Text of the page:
These movies like TRY HARDER! about teens waiting on college admission decisions stress me out to no end. When I got into college, I waited for an envelope stuffed with confetti that exploded all over my living room. Nowadays, they wait by their phones or laptops refreshing a webpage to see what their future holds. A nightmare. For the students at the prestigious Lowell High, the pressure is on to live up to a reputation of being the best of the best and realizing you’re just one of many swimming upstream in a narrow pond. Director Debbie Lum follows a handful of overachieving (could you even call it that? It just looks like they are really invested in getting into college…) juniors and seniors planning for the future and a few of their parents as well. Lum surprisingly gets in deep quickly with the students and teachers — an early exit for one key player caught me so off guard as to choke me up more than I could have imagined. By the end, you’ll be holding your breath along with each one as they find out their fate, sharing in their victory and their loss…and also wondering what you could have done with just one more AP course on your transcript.
In the age of reality television, Instagram, Tik-Tok, etc. where people are acutely aware of cameras, it can be difficult to truly get that cinema verité style of filmmaking that makes certain documentaries have such a palpable realism. So, it’s no small miracle that directors Isabel Bethencourt and Parker Hill have given us CUSP, an eye-opening look into the lives of a group of girls in a small Texas town over the course of one summer as they all do some growing up. Featuring the kind of personalities that only exist in narrative features, these young women are bold, mouthy, independent, vulnerable, and don’t edit themselves for the camera. The directors are present for some tough conversations and revelations and with the amount of underage illegal activity going on you can see why there is some controversy surrounding it. Yet the brilliance of the piece is illustrated by the directors featuring one of the mothers of the girls as a supporting character, almost a grown-up version of themselves…still a bit of a wild child, not quite tamed. It’s a sign to the teens that growing up doesn’t mean losing that part of themselves that’s strong-willed, it’s just adding in responsibility on top of it all.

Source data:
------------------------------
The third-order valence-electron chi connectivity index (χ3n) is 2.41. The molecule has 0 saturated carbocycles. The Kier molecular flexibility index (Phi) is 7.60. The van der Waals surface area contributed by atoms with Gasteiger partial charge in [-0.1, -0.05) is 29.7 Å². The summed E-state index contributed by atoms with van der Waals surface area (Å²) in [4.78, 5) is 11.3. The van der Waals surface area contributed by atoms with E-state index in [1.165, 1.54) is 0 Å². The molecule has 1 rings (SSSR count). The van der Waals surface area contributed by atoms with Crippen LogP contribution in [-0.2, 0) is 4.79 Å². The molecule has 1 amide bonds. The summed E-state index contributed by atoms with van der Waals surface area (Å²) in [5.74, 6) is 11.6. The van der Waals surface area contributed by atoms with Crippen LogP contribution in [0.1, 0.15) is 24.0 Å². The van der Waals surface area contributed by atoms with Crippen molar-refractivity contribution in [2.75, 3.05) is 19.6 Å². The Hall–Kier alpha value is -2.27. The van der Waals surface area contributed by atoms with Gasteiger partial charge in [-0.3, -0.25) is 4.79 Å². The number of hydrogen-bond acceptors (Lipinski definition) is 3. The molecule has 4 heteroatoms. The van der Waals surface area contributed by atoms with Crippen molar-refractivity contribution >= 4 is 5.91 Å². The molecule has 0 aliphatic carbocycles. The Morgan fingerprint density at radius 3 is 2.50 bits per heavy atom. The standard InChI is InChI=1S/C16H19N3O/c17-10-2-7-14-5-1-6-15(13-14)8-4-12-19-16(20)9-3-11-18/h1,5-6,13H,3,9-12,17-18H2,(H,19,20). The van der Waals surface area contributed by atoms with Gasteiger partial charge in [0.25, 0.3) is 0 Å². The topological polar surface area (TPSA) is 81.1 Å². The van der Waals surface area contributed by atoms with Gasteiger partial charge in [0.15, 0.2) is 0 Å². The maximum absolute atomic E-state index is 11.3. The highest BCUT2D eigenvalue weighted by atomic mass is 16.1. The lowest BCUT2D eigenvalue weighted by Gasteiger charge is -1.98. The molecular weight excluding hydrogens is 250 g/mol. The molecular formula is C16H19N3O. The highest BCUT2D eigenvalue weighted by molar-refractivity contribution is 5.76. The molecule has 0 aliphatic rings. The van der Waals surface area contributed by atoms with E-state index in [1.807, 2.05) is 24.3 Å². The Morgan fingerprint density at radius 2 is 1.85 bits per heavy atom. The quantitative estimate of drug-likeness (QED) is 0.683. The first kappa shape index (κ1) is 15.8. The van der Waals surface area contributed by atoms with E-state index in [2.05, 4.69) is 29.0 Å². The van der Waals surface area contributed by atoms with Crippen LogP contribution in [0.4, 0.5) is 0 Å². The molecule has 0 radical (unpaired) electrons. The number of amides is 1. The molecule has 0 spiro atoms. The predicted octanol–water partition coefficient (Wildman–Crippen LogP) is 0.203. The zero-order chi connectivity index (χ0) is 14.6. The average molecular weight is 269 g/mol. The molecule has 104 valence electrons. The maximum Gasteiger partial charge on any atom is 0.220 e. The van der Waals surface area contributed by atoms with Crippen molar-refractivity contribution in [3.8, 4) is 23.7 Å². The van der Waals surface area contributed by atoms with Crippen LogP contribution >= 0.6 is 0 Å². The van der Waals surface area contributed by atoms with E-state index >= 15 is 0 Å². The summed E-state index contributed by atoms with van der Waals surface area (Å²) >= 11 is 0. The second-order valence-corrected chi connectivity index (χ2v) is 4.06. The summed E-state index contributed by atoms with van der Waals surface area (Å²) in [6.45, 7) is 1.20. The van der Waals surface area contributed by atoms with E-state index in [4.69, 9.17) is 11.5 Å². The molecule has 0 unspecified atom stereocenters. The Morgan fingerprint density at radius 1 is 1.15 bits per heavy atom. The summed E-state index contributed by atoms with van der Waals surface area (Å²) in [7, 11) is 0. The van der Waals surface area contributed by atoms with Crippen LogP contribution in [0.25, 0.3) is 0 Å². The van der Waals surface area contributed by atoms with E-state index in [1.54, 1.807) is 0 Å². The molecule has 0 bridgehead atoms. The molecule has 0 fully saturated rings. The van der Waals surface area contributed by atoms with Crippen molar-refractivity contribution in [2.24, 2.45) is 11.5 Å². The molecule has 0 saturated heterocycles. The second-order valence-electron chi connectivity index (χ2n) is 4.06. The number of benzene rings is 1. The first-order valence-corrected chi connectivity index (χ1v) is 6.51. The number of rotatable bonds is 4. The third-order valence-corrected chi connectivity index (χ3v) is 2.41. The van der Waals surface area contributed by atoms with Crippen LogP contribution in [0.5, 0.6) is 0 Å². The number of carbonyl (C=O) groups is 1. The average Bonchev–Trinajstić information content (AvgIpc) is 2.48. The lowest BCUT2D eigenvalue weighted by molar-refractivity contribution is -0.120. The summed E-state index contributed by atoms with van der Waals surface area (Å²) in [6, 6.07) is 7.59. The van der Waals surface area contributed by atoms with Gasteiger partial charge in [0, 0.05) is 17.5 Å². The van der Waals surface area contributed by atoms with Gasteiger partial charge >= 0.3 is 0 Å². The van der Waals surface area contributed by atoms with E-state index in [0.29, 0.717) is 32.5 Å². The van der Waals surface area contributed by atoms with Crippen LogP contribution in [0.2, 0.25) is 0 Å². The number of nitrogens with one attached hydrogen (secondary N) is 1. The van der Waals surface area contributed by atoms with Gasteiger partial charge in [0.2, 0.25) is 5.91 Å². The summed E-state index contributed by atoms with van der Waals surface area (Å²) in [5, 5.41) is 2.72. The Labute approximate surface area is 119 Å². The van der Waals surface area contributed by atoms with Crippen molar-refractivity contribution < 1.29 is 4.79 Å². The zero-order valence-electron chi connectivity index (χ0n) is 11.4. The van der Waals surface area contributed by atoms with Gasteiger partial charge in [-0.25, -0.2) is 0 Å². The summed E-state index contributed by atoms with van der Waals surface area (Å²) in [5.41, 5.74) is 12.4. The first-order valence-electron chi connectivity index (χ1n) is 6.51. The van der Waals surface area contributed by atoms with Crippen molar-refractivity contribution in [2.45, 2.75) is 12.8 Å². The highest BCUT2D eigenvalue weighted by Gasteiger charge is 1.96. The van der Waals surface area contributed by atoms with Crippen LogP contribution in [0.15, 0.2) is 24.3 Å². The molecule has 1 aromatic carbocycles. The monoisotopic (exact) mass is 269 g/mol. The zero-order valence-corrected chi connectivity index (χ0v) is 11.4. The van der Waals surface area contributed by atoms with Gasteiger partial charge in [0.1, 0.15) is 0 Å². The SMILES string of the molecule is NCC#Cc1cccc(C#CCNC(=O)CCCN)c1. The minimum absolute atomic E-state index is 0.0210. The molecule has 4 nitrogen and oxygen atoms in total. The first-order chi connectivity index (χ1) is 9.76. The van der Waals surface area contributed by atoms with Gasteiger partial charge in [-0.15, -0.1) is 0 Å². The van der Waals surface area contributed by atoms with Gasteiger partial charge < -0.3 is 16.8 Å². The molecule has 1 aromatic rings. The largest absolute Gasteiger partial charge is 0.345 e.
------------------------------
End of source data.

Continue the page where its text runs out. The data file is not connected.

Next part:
North by Current
This was one doc that I missed at the Tribeca Film Festival and heard good things about so was excited to see offered here. I wish I had come away attached to NORTH BY CURRENT a bit more but director Angelo Madsen Minax’s reflection on his family using the death of his niece as a catalyst never hooked me like I thought it would. There’s certainly fine filmmaking on display here and ideas at play that will appeal to audiences seeking out non-traditional storytelling methods for their documentaries. I can get on board with that as well, but I never felt like I was understanding what was fully being explored. Was it the death of his niece? The potential abuse of his sister at the hands of her husband? The family adjustment to Minax’s life as a trans man? That last piece is actually where Minax finds the most emotionally resonant moments in his film, two of the most powerful and knock you off your seat rattling statements are made by family members in relation to this and you wish there was more of a dive into that.
I love a good courtroom drama like anyone else, but we all know that the reality of court is nothing like they show it in the movies. Director Antonio Méndez Esparza’s COURTROOM 3H takes viewers inside a family court in Tallahassee over three months and offers a glimpse at what goes on during difficult proceedings to determine the welfare of children. This is a simple doc that offers deep rewards over two hours. Initially, it takes some getting used to because the camera set-up is basically point and shoot. Cases and faces go by at random with little weight put on one over the other and Esparza has wisely chosen to omit any footage that is overly histrionic, opting instead for cases that alternately show success and failure. Divided into two sections, the first covers short hearings that last several minutes while the second hour is devoted to two lengthy trials. It’s a truly fascinating bit of insight, if only for a brief moment, and a completely captivating watch.